Freedom Lite SS-11 Skywatch

The Freedom Lite SS-11 Skywatch (also called the Skywatch SS11) is a Canadian ultralight aircraft that was produced by Freedom Lite of Walton, Ontario and later by Legend Lite of New Hamburg, Ontario, introduced in 1996. When it was available the aircraft was supplied as a complete ready-to-fly-aircraft, or as a kit for amateur construction.[1][2]

SS-11 Skywatch
Skywatch SS11 C-IGHL 06.JPG
Role Ultralight aircraft
National origin Canada
Manufacturer Freedom Lite
Legend Lite
Introduction 1996
Status Production completed
Number built 15 (2001)
Developed from Spectrum Beaver RX650
Skywatch SS11 on skis
Skywatch SS11 with doors open
Skywatch SS11 showing doors and fuselage shape
Skywatch SS11 showing Rotax 582 engine and radiator mounting
Skywatch SS11 sitting on its tail while unladen

In Canada the SS-11 is a Transport Canada-accepted Advanced Ultra-Light Aeroplane[3]

Design and developmentEdit

Developed from the Spectrum Beaver RX650, the SS-11 Skywatch features a strut-braced high-wing, a two-seats-in-tandem enclosed cockpit accessed through upwards opening doors supported by folding struts, fixed tricycle landing gear with wheel pants, a small auxiliary tail wheel and a single engine in pusher configuration.[1]

In improving the RX650 the company made 186 design changes to produce the SS-11. The most obvious change was the move from Dacron envelopes for the wings to doped aircraft fabric covering.[2]

The aircraft is made from 4130 steel and aluminum tubing, plus fibreglass, with its flying surfaces covered with doped aircraft fabric. The cockpit cage is all 4130 steel, while the tail boom tube is aluminum. Its 33.00 ft (10.1 m) span wing lacks flaps and has a wing area of 155.0 sq ft (14.40 m2). The wing is built with an aluminum structure, with an I-beam spar and stamped ribs. The SS-11 has folding wings and a folding tail as well, to allow ground transport or storage. Folding the wings can be accomplished by one person in a few minutes, with the struts supporting the wing.[1][2]

The nose wheel is steerable, dual controls were factory standard, while the vertically-hinged cockpit doors were an option. With no occupants the aircraft sits on its tail.[1][2]

The SS-11's acceptable installed engine power range is 50 to 75 hp (37 to 56 kW) and the standard engines used are the 50 hp (37 kW) Rotax 503 and the 64 hp (48 kW) Rotax 582 twin cylinder, two-stroke powerplants.[1][2]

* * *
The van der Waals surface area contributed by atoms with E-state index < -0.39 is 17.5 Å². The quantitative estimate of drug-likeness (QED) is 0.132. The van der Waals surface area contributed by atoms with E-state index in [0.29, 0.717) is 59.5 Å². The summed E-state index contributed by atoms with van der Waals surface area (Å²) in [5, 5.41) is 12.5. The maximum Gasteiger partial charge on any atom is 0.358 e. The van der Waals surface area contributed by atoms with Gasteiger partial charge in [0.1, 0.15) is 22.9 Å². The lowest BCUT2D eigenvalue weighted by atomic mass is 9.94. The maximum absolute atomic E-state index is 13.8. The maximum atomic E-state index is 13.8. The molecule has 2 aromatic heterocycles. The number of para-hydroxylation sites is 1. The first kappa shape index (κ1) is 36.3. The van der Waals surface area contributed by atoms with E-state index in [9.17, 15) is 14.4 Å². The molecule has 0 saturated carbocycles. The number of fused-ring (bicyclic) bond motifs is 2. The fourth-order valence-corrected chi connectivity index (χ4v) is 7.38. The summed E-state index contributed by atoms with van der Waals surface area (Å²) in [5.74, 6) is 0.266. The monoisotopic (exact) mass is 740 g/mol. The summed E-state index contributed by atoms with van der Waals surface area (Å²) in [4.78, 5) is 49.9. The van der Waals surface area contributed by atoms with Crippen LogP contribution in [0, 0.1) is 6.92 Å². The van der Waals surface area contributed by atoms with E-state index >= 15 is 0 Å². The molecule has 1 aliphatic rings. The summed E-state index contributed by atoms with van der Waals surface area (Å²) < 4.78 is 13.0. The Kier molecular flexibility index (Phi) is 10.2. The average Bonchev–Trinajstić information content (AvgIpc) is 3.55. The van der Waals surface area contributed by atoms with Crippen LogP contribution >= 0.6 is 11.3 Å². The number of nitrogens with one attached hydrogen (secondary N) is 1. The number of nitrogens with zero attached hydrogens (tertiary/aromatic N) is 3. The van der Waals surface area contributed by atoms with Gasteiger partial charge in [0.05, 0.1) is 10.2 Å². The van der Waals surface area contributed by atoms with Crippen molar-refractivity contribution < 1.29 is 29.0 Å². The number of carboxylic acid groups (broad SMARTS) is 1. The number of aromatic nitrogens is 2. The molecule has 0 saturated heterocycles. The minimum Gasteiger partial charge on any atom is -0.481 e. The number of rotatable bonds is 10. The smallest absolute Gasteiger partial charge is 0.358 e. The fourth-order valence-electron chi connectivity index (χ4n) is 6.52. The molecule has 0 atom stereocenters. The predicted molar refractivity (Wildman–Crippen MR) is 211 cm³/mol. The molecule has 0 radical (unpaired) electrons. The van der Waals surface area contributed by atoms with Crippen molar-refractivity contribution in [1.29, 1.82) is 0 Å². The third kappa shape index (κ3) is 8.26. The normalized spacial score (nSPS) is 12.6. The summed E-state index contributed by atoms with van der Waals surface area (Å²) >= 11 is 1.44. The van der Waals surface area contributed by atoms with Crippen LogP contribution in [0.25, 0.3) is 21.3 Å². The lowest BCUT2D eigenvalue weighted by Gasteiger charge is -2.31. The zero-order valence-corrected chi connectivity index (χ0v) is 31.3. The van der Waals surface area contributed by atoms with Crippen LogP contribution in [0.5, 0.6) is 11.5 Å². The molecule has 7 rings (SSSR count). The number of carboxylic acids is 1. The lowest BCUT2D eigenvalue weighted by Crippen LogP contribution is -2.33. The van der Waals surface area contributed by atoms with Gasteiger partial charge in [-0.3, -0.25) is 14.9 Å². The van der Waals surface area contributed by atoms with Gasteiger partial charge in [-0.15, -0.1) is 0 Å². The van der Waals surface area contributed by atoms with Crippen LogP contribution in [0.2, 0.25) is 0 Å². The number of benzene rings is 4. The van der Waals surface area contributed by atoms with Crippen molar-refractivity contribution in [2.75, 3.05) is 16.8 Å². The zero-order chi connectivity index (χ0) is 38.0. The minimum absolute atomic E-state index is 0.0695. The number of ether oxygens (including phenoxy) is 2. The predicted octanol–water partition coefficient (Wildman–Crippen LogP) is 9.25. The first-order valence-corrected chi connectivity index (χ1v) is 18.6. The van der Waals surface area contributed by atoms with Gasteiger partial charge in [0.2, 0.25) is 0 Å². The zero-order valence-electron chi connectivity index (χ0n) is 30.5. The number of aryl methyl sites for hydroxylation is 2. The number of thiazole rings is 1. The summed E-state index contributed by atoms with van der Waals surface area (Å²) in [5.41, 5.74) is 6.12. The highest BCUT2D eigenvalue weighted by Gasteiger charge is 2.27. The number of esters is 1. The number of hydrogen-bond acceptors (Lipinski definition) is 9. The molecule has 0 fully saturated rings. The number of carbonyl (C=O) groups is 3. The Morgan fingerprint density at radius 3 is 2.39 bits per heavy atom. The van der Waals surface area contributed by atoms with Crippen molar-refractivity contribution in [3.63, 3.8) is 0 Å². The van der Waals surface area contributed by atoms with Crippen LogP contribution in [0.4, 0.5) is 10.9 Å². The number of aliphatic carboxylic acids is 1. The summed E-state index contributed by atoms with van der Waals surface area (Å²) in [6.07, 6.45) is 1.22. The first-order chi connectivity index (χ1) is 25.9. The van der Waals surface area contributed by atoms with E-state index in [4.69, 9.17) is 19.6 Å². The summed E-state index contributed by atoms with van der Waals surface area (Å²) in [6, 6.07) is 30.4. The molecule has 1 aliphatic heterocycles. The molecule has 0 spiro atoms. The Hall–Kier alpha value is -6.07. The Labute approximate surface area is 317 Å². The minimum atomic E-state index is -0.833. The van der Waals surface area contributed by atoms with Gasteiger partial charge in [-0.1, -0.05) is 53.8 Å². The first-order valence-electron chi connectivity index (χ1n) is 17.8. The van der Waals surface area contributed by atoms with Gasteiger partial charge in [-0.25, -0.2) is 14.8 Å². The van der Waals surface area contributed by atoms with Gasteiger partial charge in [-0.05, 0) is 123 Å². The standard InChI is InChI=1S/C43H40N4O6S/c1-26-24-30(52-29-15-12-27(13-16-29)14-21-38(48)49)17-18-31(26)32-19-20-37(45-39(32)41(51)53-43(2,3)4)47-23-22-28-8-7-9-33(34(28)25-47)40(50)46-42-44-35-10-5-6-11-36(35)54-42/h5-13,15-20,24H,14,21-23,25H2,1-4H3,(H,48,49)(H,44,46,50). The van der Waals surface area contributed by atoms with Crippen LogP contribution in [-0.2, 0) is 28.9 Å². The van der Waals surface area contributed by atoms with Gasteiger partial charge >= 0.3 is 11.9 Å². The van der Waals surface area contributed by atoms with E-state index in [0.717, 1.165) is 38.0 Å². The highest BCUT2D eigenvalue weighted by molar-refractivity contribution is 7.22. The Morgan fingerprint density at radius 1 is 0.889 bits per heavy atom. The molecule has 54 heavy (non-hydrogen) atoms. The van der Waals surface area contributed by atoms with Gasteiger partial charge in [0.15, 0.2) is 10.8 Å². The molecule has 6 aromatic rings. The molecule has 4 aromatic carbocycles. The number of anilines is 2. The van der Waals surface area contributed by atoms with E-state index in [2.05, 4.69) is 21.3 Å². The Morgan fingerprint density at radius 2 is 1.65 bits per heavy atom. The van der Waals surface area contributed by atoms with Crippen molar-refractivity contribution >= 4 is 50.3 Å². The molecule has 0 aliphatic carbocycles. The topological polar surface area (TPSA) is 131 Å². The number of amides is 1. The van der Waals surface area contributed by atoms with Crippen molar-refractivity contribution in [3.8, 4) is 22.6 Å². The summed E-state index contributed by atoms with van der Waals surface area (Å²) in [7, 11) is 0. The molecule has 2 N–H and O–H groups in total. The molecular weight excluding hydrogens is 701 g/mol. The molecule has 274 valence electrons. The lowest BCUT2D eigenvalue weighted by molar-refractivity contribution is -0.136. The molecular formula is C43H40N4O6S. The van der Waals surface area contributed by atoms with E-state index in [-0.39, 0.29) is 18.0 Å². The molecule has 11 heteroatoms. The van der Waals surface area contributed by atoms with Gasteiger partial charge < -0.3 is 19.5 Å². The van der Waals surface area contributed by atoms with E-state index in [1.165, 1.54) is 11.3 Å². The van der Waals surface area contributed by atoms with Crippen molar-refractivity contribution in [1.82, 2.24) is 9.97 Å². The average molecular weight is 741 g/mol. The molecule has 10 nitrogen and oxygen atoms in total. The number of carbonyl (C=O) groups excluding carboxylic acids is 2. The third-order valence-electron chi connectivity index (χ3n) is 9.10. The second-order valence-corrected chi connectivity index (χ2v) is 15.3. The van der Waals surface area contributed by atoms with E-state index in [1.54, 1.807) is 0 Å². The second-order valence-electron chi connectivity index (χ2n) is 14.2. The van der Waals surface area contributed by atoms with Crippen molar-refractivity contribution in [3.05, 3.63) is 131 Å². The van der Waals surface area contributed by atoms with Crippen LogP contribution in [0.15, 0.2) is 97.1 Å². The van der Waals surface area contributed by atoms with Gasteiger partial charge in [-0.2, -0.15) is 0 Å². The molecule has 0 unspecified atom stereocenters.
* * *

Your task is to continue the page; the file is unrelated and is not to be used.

The SS-11 Skywatch has a typical empty weight of 420 lb (190 kg) and a gross weight of 950 lb (430 kg), giving a useful load of 530 lb (240 kg). With full fuel of 13 U.S. gallons (49 L; 11 imp gal) the payload for the pilot, passenger and baggage is 452 lb (205 kg).[1]

The aircraft was manufactured using computer numeric-controlled matched centres. The manufacturer estimated that the supplied kit could be completed in about 250 hours of work.[1][2]

Operational historyEdit

In January 2017 there were six SS-11s registered with Transport Canada, but none registered in the United States with the Federal Aviation Administration.[4][5]

Specifications (SS-11 Skywatch)Edit

Data from AeroCrafter[1]

General characteristics

  • Crew: one
  • Capacity: one passenger
  • Length: 21 ft 6 in (6.55 m)
  • Wingspan: 33 ft 0 in (10.06 m)
  • Wing area: 155.0 sq ft (14.40 m2)
  • Empty weight: 420 lb (191 kg)
  • Gross weight: 950 lb (431 kg)
  • Fuel capacity: 9 U.S. gallons (34 L; 7.5 imp gal) standard or 13 U.S. gallons (49 L; 11 imp gal) optional
  • Powerplant: 1 × Rotax 503 twin cylinder, air-cooled, two-stroke aircraft engine, 50 hp (37 kW)
  • Propellers: 3-bladed composite


  • Maximum speed: 90 mph (140 km/h, 78 kn)
  • Cruise speed: 80 mph (130 km/h, 70 kn)
  • Stall speed: 29 mph (47 km/h, 25 kn)
  • Range: 405 mi (652 km, 352 nmi)
  • Service ceiling: 13,000 ft (4,000 m)
  • Rate of climb: 1,100 ft/min (5.6 m/s)
  • Wing loading: 6.1 lb/sq ft (30 kg/m2)


  1. ^ a b c d e f g h Purdy, Don: AeroCrafter - Homebuilt Aircraft Sourcebook, Fifth Edition, page 166. BAI Communications, 15 July 1998. ISBN 0-9636409-4-1
  2. ^ a b c d e f Cliche, Andre: Ultralight Aircraft Shopper's Guide 8th Edition, page B-103. Cybair Limited Publishing, 2001. ISBN 0-9680628-1-4
  3. ^ Transport Canada (1 November 2013). "Listing of Models Eligible to be Registered as Advanced Ultra-Light Aeroplanes (AULA)". Retrieved 26 December 2013.
  4. ^ Transport Canada (5 January 2017). "Canadian Civil Aircraft Register". Retrieved 5 January 2017.
  5. ^ Federal Aviation Administration (5 January 2017). "Make / Model Inquiry Results". Retrieved 5 January 2017.

External linksEdit